Baculoviral Nanosystems for DNA Delivery and Energy Sensing

Student thesis: Doctoral ThesisDoctor of Philosophy (PhD)

Abstract

The delivery of DNA is an important method within biomedical research for both fundamental cellular studies and the generation of future therapeutics. Many of the techniques currently used however, have a common flaw: a strict limitation in the amount of DNA they can accommodate. This restriction prevents the progression of research towards numerous high-value therapeutic targets within applications such as gene therapy. Thus, the necessity for an alternative, improved delivery system is significant. Baculoviruses present as an exciting alternative, as they have a seemingly unlimited capacity for DNA accommodation due to the flexibility of the nucleocapsid surrounding their genome. This feature, along with their ease of genetic manipulation, simple production and their intrinsically episomal nature within mammalian systems, suggest that baculoviruses are ideal candidates for alternative DNA delivery tools.

The aim of this thesis is to explore the potential of baculoviral nanosystems for the delivery of large, multigene DNA circuitry into drug-targetable cells and to optimise the currently used systems. The stability of the baculovirus genome was questioned through the generation of minimised mutant genomes, namely SynBac variants. However, the removal of genes from the baculovirus genome proved to reduce the genomic stability throughout five generations in cell culture in this case. The stability of the widely used MultiBac system however, remained relatively constant throughout the experiment, deeming it an appropriate vector for use in subsequent investigatory studies. Therefore, its derivative, MultiBacMam, was used to investigate the potential of baculovirus vectors as an alternative DNA delivery tool for large DNA circuitry, namely a cellular metabolism biosensor, AMPFret. This biosensor was first optimised to enhance the cellular sensitivity through the exchange of the fluorescence proteins present, producing AMPFretCR, then successfully delivered into renal podocytes by the baculovirus, to enable real-time cellular energy sensing upon both direct and indirect stimulation. Finally, several challenges facing the manufacture of baculoviral vectors were identified. Forthcoming optimisation is therefore required to generate vectors with a high degree of purity, without sacrificing viral titre. The results presented throughout this thesis identify the baculovirus as an ideal system for the delivery of large, multigene DNA cassettes into mammalian systems and allude to its potential for use within future therapeutics with in vivo applications.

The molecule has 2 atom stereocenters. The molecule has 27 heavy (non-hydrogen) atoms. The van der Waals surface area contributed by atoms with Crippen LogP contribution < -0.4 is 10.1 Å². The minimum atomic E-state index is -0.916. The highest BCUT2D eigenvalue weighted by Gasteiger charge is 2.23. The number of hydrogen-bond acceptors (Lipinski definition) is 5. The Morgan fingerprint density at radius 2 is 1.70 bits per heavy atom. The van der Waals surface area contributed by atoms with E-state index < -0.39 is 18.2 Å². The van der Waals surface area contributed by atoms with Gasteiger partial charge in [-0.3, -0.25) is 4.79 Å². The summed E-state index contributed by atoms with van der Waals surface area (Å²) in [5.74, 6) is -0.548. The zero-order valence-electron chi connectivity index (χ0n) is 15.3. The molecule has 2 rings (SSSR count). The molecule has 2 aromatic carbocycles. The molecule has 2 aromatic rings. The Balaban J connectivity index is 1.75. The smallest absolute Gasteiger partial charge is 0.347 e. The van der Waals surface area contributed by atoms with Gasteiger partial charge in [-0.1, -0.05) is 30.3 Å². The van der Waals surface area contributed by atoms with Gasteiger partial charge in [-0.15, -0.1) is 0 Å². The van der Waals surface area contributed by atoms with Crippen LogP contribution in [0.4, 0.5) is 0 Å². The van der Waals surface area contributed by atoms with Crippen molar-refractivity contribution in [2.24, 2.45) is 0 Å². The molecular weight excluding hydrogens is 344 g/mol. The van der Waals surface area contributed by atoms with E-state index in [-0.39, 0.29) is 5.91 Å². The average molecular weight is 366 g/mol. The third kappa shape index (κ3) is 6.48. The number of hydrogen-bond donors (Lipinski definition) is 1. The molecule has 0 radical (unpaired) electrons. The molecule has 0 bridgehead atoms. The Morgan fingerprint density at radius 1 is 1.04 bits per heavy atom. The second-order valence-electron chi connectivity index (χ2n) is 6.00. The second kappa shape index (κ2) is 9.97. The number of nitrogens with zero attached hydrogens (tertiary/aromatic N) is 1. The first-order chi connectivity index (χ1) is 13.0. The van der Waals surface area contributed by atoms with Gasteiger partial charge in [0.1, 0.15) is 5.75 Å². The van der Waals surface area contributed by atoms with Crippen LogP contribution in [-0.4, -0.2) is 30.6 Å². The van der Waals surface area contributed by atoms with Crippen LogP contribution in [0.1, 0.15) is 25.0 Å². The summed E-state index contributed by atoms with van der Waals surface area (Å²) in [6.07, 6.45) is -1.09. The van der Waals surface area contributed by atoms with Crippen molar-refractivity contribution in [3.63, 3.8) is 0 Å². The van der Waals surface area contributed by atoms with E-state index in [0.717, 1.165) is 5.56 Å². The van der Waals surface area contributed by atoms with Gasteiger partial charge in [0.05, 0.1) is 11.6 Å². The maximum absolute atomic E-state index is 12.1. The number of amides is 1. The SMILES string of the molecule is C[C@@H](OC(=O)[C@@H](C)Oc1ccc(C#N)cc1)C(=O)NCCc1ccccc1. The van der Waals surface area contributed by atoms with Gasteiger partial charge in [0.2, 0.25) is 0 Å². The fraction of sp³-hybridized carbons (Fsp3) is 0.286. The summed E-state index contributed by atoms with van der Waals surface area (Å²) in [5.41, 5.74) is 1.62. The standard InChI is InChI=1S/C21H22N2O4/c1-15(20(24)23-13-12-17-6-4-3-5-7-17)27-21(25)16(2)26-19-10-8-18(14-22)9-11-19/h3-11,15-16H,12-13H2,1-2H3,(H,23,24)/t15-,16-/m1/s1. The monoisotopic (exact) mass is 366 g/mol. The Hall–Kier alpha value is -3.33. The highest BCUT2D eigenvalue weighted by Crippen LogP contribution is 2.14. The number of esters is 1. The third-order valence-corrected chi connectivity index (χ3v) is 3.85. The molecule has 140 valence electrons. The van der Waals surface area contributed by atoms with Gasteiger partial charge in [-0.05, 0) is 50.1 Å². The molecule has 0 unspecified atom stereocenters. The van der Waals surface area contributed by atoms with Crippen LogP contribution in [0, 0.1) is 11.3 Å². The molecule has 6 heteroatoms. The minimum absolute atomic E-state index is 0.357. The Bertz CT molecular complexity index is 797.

Date of Award23 Jan 2020
Original languageEnglish
Awarding Institution
  • The University of Bristol
SupervisorImre Berger (Supervisor) & Ian R Collinson (Supervisor)

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